Bench (in no particular order):
SF: Trevor Ariza
2010 Salary – $5,854,000
On my fictional team, Ariza will likely split minutes 50/50 with Battier, staring certain games depending on the matchup as well as filling in for Durant as needed. Ariza had a great postseason for the Lakers last year and his clutch play and his ability to be a menace on the defensive passing lanes made it an easy choice for me. If you only saw him play in the 2009 NBA Finals, you would think he was a sure thing from downtown, but his stats don’t back that up and it seems as though that was an exception rather than the norm. Regardless, Ariza is athletic and can play both a complementary role as well as stepping in and hitting big shots.
SG: Leandro Barbosa
2010 Salary – $6,600,000
Barbosa will be a guy I bring in off the bench for an offensive spark. He’s fast and can push the ball up the court to get some buckets. He shoots well from the floor and is good for a couple of threes per game. There are more explosive scorers out there, but Barbosa is used to the “coming off the bench” role and he’s a nice asset to the team.
PF: Leon Powe
2010 Salary – $855,189
Powe has one of those great rags to riches stories that come along every so often. He’s a gritty, grind it out player who’s willing to take the charge and throw his body around. Physically he’s a beast who can muscle up bigger players if needed. If you saw him play with Boston, he showed flashes of some good offensive skills as well as solid rebounding. Considering the price tag is under a million as well, you can’t go wrong with a guy like Powe on your bench.
PG: Earl Boykins
2010 Salary – $752,189
Although he’s the size of the average seventh grader, Early Boykins can play some serious ball. He’s a solid point guard who can run the fast break with his speed and quickness. To say this guy flies around the court is an understatement. I think he provides a nice change of pace for my team when he comes in for Williams. Despite his size, he’s known to be a streaky scorer so he’s an offensive threat when he does come into the game. He’ll bring some veteran leadership to the team which is something I’ll need considering the relative youth of my team.
2010 Salary – $6,857,725
Pryzbylla has something in his game that is un-coachable: the art of shot blocking. In his career, Pryzbylla averages only about 20 minutes of playing time per game but has 1.6 blocks per game. Having a guy like him to bring in as the backup center gives you a guy who can defend the paint and make opponents who are looking to drive think twice. He won’t demand the ball on offense which is good and he’s a good rebounder as well. Solid back-up center, although his price tag is a bit higher than I’d like.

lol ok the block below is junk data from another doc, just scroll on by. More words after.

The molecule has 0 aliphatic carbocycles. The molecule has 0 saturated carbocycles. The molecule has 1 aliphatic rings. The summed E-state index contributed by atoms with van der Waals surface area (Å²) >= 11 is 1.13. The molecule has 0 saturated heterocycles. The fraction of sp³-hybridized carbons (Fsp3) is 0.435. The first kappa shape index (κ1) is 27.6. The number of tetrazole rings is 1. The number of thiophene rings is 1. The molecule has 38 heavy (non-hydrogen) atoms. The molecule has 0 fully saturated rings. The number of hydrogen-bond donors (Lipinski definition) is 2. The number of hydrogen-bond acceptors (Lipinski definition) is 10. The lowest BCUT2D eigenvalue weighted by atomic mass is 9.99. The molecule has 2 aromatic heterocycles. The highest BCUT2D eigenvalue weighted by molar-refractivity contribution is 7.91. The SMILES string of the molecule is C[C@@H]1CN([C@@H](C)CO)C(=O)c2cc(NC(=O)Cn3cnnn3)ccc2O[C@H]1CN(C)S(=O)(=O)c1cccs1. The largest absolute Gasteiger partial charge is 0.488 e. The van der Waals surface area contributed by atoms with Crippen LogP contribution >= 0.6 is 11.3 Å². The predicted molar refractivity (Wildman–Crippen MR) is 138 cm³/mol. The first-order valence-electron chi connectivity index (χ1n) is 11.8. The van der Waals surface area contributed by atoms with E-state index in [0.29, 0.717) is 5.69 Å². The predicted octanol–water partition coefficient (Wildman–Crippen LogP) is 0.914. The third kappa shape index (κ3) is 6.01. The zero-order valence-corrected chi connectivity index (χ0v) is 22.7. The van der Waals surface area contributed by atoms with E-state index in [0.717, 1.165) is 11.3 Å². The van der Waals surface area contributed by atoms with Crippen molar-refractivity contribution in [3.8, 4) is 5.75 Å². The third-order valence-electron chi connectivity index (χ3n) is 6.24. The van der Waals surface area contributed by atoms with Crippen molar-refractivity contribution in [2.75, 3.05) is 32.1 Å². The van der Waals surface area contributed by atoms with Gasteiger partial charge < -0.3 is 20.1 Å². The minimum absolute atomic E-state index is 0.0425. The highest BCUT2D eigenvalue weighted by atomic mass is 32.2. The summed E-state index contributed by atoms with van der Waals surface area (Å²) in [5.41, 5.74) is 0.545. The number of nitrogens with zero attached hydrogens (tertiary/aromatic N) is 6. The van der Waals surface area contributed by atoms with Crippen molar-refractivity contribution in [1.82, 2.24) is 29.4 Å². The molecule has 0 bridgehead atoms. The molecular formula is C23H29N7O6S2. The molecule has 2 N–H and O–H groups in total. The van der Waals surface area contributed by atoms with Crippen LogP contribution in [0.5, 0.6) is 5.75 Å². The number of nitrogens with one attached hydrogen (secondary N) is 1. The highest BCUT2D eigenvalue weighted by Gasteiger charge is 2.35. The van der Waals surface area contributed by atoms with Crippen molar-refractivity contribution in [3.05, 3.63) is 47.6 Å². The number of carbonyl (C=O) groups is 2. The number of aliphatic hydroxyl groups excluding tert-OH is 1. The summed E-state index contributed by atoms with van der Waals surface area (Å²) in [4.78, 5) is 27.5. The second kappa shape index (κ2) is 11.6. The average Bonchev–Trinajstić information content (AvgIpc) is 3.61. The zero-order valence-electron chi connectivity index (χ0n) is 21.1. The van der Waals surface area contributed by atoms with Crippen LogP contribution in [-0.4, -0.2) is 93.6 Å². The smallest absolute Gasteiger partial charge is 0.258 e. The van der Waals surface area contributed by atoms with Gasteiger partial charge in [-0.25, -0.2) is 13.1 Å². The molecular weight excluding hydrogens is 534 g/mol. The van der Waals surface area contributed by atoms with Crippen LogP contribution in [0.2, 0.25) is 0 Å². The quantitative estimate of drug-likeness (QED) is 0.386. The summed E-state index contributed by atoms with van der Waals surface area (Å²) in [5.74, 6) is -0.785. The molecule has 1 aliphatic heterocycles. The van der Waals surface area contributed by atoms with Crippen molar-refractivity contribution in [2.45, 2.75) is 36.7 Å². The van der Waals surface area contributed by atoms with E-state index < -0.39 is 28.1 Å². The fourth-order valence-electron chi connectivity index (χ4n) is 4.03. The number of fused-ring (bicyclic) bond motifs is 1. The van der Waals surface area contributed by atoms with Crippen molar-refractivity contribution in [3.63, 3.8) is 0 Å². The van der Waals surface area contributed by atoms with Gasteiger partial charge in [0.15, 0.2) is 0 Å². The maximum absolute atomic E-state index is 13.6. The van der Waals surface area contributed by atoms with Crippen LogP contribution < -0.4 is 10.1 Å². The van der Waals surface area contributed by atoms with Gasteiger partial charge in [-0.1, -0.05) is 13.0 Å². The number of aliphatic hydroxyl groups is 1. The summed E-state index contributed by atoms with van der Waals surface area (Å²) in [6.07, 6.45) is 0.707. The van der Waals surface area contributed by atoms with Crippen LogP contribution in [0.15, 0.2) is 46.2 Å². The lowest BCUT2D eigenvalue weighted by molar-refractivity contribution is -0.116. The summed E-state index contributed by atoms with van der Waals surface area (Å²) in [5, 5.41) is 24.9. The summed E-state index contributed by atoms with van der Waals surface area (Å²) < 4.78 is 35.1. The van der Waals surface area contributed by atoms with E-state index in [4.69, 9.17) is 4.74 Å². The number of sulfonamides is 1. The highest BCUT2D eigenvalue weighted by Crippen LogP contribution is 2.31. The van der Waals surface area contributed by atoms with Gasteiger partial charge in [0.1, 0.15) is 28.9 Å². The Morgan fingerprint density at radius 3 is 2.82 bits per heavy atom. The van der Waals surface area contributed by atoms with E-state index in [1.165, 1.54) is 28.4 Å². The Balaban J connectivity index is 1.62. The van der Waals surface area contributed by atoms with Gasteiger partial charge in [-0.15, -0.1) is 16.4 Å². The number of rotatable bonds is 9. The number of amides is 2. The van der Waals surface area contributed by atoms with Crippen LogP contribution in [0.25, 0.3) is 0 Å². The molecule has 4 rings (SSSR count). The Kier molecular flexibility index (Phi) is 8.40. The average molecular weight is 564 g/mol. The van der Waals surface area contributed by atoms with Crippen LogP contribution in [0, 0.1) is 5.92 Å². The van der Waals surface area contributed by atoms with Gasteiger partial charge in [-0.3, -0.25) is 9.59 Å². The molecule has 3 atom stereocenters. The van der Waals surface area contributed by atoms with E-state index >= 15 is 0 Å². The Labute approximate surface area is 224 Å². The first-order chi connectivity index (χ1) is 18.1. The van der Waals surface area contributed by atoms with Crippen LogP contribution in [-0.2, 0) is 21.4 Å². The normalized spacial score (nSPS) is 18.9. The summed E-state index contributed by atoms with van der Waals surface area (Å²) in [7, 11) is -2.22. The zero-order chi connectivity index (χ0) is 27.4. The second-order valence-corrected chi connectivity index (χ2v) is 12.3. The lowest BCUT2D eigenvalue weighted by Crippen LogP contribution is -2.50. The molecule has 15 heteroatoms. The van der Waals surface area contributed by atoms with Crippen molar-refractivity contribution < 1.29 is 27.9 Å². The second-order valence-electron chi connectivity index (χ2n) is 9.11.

SF: Thaddeus Young
2010 Salary – $2,105,400
I picked Young because he is a young, athletic big forward with a knack for finding the rim. While he starts at power forward for his real time, I’d be more likely to bring him in off the bench to provide some offensive punch at the four spot. He’s decent on defense as well and he has a lot of upside.
2010 Salary – $4,140,000
Ronnie Turiaf is my team’s token hired gun. He, like Pryzbylla, is a shot blocker by nature and will go into the game for me to contest and defend the paint. He’s prone to foul trouble, but considering I’m using him as the hired gun to come in and make some physical, hard-nosed plays, I’m OK with him averaging as many fouls per game as he does rebounds.
PF: Hakim Warrick
2010 Salary – $3,000,000
I like Hakim Warrick because he’s long and very athletic. The guy can jump out of the gym and considering how few of shots per game he has averaged over his career, he draws a lot of fouls and gets to the line frequently. I want him on this team because I like having some contrast, and Hakim’s speedy athletic style provides a change up from the type of physical game guys like Turiaf and Powe bring off the bench.
SG: Keith Bogans
2010 Salary – $825,497
I think of Bogans as the Spurs attempt to replace Bruce Bowen. Bogans plays some lock down, tough defense and he’s a respectable three point shooter. He probably wouldn’t see a lot of minutes on my team, but the idea of bringing him in to give Battier a breather and not giving up a lot on the defensive side of the ball is appealing. If my team is matched up against a team with a good shooting guard I can alternate between Battie and Bogans to keep good defenders with fresh legs on that player. Bogans is a nice weapon to have.
SG: Ronnie Brewer
2010 Salary – $2,717,161
Brewer is another young, athletic player that I’m adding to my bench. Given some minutes, he’s good for double digit points and a few steals (he’s dangerous in the passing lanes). He shoots a career average 52% from the floor, and while I don’t think he’ll do that his entire career, having a guy who can come off the bench and hit about half his shots while providing some athleticism, I’m happy with that. His salary is a bit high, but considering how much money I saved with Bogans, Powe, and Boykins, I’ll live with it.
So there’s my team. Overall, I think I did a good job mixing in some veterans with some young players and finding a balance between athleticism and power players. In terms of overall budget, I managed to end up with $13,156 left over. I think I got a team that can go out and contend for the title, but what do you think? Did I miss somebody? Do you have a better lineup? Let me know – comment here, tweet, or email to let me know your thoughts!